When Lion TV updated the unscripted dating show Sexy Beasts for Netflix, it found that the greater colour gamut and high dynamics of Dolby Vision HDR had much to offer.
Sexy Beasts is a dating show where suitors compete to be chosen, with a twist. Until the final choice has been made, the participants wear Hollywood-grade intricate prosthetic masks.
We talked to the Lion TV production team about their first fling with Dolby Vision and how they lost their hearts to HDR.
We also spoke to the experienced picture team at Fifty Fifty about their collaboration with production, using their tried and tested Dolby Vision workflows.
This is one of the first reality HDR shows in the UK. What prompted this?
Simon Welton, executive producer, Lion TV: “Netflix was interested in doing 4K HDR on an unscripted reality show and it seemed a win-win for everyone. It was the first time for our camera team and our series director, so it was all very exciting.”
“HDR gives you a lot of freedom to be fluid, move quickly, because you’re capturing everything for the grade. We could make decisions fast, use ideas the venue inspired, shoot, and move on,” Sam Campbell, Lion TV
What did the venue mean for the production and HDR?
Sam Campbell, series director, Lion TV “HDR gives you a lot of freedom to be fluid, move quickly, because you’re capturing everything for the grade. We could make decisions fast, use ideas the venue inspired, shoot, and move on. We got a lot of confidence from a short test shoot, to see how the cameras performed, how the venue looked, and most importantly, how the prosthetics looked in HDR. Scenes we would previously see as too contrasty, too shadowy, we knew would be great in grade. We could work with fewer worries and much more thrilling results.“
What did you learn from that test shoot?
Welton “We found the prosthetics were going to look amazing, with incredible detail. The prosthetics artists’ work was astonishing, and we got it all. I was concerned that it wouldn’t quite work, but the minute we saw the prosthetics in grade, we knew we had the show’s special magic.”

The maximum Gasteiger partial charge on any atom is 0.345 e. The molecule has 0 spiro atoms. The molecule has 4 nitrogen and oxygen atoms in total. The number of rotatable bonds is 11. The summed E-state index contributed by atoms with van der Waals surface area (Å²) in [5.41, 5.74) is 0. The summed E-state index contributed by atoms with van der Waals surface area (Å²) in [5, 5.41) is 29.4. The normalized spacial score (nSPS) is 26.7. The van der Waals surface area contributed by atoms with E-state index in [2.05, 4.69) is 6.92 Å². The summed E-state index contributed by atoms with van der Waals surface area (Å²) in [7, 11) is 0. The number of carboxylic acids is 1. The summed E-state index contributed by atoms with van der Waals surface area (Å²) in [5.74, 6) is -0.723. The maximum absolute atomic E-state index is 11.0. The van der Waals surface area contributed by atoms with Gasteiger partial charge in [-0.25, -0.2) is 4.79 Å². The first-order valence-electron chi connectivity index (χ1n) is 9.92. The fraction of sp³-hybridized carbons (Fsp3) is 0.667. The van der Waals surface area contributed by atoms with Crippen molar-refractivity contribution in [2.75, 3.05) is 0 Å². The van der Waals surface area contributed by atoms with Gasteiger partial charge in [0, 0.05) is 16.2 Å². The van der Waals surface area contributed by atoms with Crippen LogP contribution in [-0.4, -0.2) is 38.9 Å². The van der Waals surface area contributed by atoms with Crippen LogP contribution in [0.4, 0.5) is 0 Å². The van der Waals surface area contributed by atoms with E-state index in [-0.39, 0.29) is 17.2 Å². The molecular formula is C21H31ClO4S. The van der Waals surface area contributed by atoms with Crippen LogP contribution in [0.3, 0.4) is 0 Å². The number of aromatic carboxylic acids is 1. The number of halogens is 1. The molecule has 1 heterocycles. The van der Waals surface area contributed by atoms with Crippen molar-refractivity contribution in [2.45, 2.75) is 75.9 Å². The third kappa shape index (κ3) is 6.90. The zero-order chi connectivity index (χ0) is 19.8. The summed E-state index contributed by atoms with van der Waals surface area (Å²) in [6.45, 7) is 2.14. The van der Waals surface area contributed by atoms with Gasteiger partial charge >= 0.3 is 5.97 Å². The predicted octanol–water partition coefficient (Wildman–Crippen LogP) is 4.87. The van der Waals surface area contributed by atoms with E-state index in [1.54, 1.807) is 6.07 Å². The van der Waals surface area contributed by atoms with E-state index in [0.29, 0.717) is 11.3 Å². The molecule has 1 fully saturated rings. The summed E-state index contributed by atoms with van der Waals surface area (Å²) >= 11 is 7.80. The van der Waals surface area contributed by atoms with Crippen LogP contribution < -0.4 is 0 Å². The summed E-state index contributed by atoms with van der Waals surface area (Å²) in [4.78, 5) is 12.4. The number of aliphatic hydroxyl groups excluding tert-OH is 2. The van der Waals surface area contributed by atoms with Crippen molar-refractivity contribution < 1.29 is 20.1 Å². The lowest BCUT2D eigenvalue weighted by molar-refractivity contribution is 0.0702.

Joe Stabb, senior colourist, Fifty Fifty “We experimented with in-camera effects, flares and so on, and the test proved how well those worked. Today’s HDR tools bring in detail and vibrancy, and that carries across the trim. The prosthetics look great in HDR, but the really exciting thing for me was how amazing they looked in SDR.
“The prosthetics artists’ work was astonishing, and we got it all. I was concerned that it wouldn’t quite work, but the minute we saw the prosthetics in grade, we knew we had the show’s special magic,” Simon Welton, Lion TV
For the full series, some shots I didn’t touch in the trim, some I tweaked for the look of the show, contrasting naturalism with high-impact hero shots. Both HDR and SDR were faithful to the story we told.”
How well did you find Dolby Vision HDR worked for this genre?
Campbell “HDR is great for high-end productions, but it’s even more useful on an unscripted show like Sexy Beasts. With scripted shows, you have huge control. You set your shots with perfect lighting, get the take just so. [Here] we plan, but we can’t dictate how a shot will go. HDR helps out hugely. It’ll capture all the detail in the contrasts, highlights and backgrounds no matter what. That adds everything to visual storytelling.”
Julian Nelson, head of picture, Fifty Fifty “Unscripted series like Sexy Beasts lend themselves to Dolby Vision. Sam did an amazing job with the crew on set. They were throwing lights into the lens, getting amazing flares in camera, things you wouldn’t get anywhere else. And once that’s in a Dolby Vision environment, when we’re in the grade, it brings it all to life. You can really play with these amazing lights.”
Was it a steep learning curve, and if so, did you feel restricted?
Campbell “No to both. It was more liberating and creative almost from the start. For example, at the last minute, weather pushed an end scene indoors to the main hall, full of dark cavernous depths. The director of photography reassured me that ‘It’s HDR, it’ll be fine’, so that liberated me. And It looked really good. One hundred per cent.”
Could you go back to SDR?
Stabb “There’s so much more scope with HDR. We’re thinking about doing an HDR grade for an SDR-only deliverable because it works so well. I really hope that we’re moving to HDR by default, especially as Dolby Vision-capable devices become more common.”
“Personally, it was fantastic to work with Dolby Vision HDR, a real step forward. It changes the game. I’ll never forget the moment I went into the edit suite and saw the grade and went, ‘Wow!’ Who’d want to go back?” Sam Campbell, Lion TV
Nelson “It’s becoming common practice in the industry to have Dolby Vision as the master for other HDR deliverables, such as mastering HDR10 deliverables in Dolby Vision first. It’s increasingly economical to think that way, and you can’t beat the flexibility of being able to quickly give someone a great SDR-viewable version.
Campbell “Personally, it was fantastic to work with Dolby Vision HDR, a real step forward. It changes the game. I’ll never forget the moment I went into the edit suite and saw the grade and went, ‘Wow!’ Who’d want to go back?”
Sexy Beasts is streaming now on Netflix